She relayed the news on Twitter.
“Sad news,” O’Brien tweeted, “Dawn Spencer, our friend battling triple negative breast cancer, whom we profiled in ‘Black in America 2,’ has died. Sad, sad, sad.”
As an informer, O’Brien featured Lisa Newman, M.D., M.P.H., Cancer Center/Surgery, in “Black in America 2,” and focused on Newman’s research regarding breast cancer in African American women. In that series, O’Brien followed Dawn Spencer, one of Dr. Newman’s patients.
As a reformer it’s well known that O’Brien doesn’t just report the news; she researches it, she lives it, and she devotes private time beyond the newsroom — to it.
Triple negative breast cancer, the aggressive cancer that does not respond to traditional treatments, is one of the many causes that O’Brien reports on camera and supports in her real life.
Prior to Spencer’s death, O’Brien and philanthropist Malaak Compton Rock, the wife of comedian Chris Rock, lent their voices to My Work Butterfly, an organization devoted to finding a cure for the deadly form of breast cancer. Compton Rock hosted the event. O’Brien spoke to the more than 500 attendees on behalf of Nancy Block-Zenna of the Triple Negative Breast Cancer Foundation, who succumbed to the disease.
The glorious result of the cooperative effort; several breast cancer awareness organizations collaborated for a $6.4 million grant to fund a research team at the University of Alabama at Birmingham to advance promising treatments for triple negative breast cancer.
O’Brien’s reputation as a catalyst for change sweeps far and wide, from media circles to John Q. Public, to well within the halls of academia. In 2008, O’Brien was the first recipient of the Soledad O’Brien Freedom’s Voice Award from the Morehouse School of Medicine.
“The award was created to recognize her accomplishments and willingness to be a voice for the voiceless in our society, and her determination to cover stories that might otherwise go untold. It will be given annually to mid-career professionals who serve as catalysts for social change in their given fields,” according to a statement from the Morehouse School of Medicine.
In November 2008, the Johns Hopkins Bloomberg School of Public Health awarded the CNN anchor and special correspondent the Goodermote Humanitarian Award for her efforts while reporting on the devastating effects of Hurricane Katrina and the 2004 Asian tsunami.
“Ms. O’Brien has shown the world tragedies of human conflict, natural disasters, chronic and infectious diseases,” said Michael J. Klag, MD, MPH, Dean of the Bloomberg School of Public Health. “In addition to focusing attention on the people impacted, she has shed a light on how humanitarian efforts can help alleviate suffering and where current efforts have fallen short. Ms. O’Brien has challenged all of us to think and act in ways that offer humanitarian answers to the problems of the moment and the problems of the century, including public health issues.”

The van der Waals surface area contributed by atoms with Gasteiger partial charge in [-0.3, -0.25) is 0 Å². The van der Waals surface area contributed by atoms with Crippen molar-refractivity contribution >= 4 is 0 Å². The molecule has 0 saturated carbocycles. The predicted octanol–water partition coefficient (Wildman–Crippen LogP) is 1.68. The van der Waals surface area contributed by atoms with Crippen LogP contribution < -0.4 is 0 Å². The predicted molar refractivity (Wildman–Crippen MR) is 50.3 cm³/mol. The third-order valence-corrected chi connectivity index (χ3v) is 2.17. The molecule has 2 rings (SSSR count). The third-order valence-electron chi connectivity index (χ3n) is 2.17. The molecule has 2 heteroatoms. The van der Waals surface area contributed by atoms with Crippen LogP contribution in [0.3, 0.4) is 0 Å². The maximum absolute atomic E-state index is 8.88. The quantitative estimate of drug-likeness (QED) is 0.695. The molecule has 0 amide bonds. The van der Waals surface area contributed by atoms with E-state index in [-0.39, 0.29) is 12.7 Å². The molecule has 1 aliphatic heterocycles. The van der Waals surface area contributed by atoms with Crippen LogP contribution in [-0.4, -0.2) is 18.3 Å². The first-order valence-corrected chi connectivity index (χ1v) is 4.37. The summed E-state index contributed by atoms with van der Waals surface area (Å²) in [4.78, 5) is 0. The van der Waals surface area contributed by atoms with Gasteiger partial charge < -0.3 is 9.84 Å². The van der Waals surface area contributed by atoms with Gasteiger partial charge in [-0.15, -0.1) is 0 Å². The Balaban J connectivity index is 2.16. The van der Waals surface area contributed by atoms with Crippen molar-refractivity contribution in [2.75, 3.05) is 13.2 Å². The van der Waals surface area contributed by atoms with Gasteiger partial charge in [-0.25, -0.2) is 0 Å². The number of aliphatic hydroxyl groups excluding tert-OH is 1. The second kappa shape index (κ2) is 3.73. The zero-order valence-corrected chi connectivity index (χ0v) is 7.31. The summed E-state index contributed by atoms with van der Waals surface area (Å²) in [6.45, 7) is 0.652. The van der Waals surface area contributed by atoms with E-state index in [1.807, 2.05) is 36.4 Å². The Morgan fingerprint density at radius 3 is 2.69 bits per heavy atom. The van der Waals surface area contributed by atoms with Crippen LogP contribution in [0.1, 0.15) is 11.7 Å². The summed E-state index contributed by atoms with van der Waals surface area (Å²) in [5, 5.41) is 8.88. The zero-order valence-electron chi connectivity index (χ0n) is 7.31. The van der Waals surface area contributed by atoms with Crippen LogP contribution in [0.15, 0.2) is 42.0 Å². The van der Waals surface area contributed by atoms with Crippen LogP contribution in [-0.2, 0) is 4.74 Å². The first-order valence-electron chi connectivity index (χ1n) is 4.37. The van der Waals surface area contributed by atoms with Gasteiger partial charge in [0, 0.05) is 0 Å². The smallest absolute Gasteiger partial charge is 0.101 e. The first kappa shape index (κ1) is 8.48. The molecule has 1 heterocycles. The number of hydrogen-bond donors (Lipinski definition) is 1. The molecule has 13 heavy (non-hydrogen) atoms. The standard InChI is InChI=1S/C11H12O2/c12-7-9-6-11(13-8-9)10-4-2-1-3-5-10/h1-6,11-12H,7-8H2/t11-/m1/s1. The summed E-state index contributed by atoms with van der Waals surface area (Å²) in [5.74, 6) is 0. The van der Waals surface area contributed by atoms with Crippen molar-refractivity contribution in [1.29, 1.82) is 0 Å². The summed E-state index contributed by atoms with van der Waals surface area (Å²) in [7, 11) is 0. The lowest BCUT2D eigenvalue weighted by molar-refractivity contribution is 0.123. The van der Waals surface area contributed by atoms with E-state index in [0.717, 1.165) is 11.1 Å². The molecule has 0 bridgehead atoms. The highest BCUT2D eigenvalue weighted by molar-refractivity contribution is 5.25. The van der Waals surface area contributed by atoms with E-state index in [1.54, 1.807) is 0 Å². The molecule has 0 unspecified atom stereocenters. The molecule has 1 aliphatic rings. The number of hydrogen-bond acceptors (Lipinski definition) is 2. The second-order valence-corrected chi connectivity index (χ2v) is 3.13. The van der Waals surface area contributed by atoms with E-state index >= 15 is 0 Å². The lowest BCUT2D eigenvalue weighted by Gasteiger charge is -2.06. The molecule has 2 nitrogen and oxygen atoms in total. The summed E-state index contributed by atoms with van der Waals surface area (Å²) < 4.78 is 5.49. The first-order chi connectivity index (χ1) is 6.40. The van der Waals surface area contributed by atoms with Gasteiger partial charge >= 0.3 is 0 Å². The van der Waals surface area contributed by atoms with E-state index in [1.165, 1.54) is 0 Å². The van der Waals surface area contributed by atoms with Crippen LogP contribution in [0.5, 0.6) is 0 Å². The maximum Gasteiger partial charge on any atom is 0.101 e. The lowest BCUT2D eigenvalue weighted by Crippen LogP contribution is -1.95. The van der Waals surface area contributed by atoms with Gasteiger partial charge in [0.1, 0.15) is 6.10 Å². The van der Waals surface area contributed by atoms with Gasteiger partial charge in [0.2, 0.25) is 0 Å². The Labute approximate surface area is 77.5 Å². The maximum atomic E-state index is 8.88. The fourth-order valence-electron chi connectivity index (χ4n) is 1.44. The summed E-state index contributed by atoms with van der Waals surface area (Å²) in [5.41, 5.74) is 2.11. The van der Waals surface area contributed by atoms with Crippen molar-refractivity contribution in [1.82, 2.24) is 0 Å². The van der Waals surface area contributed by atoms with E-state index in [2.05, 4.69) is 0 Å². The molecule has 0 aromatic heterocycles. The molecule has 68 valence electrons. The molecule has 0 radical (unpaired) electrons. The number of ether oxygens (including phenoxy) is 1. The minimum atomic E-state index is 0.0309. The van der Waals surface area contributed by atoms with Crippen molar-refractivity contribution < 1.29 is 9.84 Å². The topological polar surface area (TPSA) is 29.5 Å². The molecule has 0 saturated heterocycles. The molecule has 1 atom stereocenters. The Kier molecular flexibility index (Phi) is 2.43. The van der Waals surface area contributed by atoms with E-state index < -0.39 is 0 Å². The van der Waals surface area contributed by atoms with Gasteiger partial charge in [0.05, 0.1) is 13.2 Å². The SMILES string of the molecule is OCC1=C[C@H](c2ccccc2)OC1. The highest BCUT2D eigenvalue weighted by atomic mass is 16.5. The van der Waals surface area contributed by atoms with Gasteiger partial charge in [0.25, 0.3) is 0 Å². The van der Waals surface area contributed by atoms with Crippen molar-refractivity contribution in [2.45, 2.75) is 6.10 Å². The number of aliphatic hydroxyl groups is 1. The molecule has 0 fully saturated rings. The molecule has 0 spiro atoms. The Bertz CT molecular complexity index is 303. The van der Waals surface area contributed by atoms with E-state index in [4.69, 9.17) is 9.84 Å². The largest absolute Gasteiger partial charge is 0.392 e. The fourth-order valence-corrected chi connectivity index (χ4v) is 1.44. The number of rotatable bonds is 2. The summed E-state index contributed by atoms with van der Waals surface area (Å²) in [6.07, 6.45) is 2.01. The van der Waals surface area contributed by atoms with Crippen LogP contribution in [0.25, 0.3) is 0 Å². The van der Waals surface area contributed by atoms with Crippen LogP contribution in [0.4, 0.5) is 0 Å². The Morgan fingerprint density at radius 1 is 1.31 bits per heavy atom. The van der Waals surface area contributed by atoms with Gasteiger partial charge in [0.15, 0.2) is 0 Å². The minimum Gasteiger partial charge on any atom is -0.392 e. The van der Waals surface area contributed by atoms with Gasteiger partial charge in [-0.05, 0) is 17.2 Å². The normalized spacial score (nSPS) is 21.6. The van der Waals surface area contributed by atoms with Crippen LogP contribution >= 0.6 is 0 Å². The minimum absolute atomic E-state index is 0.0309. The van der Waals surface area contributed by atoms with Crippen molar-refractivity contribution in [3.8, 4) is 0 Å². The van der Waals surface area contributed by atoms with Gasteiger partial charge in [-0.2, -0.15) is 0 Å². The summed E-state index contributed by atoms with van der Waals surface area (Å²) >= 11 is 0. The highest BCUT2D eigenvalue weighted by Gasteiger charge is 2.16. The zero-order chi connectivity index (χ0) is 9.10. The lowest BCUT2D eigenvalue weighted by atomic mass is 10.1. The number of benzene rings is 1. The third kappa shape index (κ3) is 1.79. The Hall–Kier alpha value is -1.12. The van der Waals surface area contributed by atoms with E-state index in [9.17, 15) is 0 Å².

O’Brien’s work has been honored many times, including a local Emmy for her work co-hosting the Discovery Channel’s “The Know Zone.” Additionally, O’Brien is: the recipient of the NAACP President’s Award; a member of the National Association of Black Journalists, which named her the Journalist of the Year 2010, and a member of the National Association of Hispanic Journalists. She holds a seat on the board of directors for The After-School Corporation, a nonprofit organization dedicated to expanding educational opportunities for all students, and she serves on the board of directors for The Harlem School of the Arts. O’Brien was twice named one of Irish American Magazine’s “Top 100 Irish Americans” and she made Black Enterprise magazine’s 2005 Hot List. She has also been recognized as “Groundbreaking Latina of the Year” by Catalina magazine.
“My ethnic roots are relevant when you look at the broader picture of who brings us the news. Who you are matters oh so very much, when, according to the National Association of Hispanic Journalists just 6 percent of the people working in TV news and 4 percent of the newspaper reporters in this country are Latinos,” O’Brien says. “The NAHJ presents a report on media diversity called the “Brownout Report,” and it determined that less than 1 percent of the stories aired by the networks include Latinos, and that tiny amount is heavily concentrated on immigration, crime and drugs.
“I started seeing stories where I couldn’t affect the outcome. I covered the Asian tsunami, Katrina and the earthquake in Haiti. I felt like my role, my power, my strength, is in bringing these stories to the public, but how do I change the outcome? How do I find homes for 400,000 children? I can’t,” she continues.
“What I discovered is there were things I can do. My husband and I, after Hurricane Katrina and with the help of Kim Bundy, who is my best friend, our children’s godmother and a member of our board, started [finding] kids, young women especially, who really wanted to go to college and found because of a lack of resources they couldn’t.”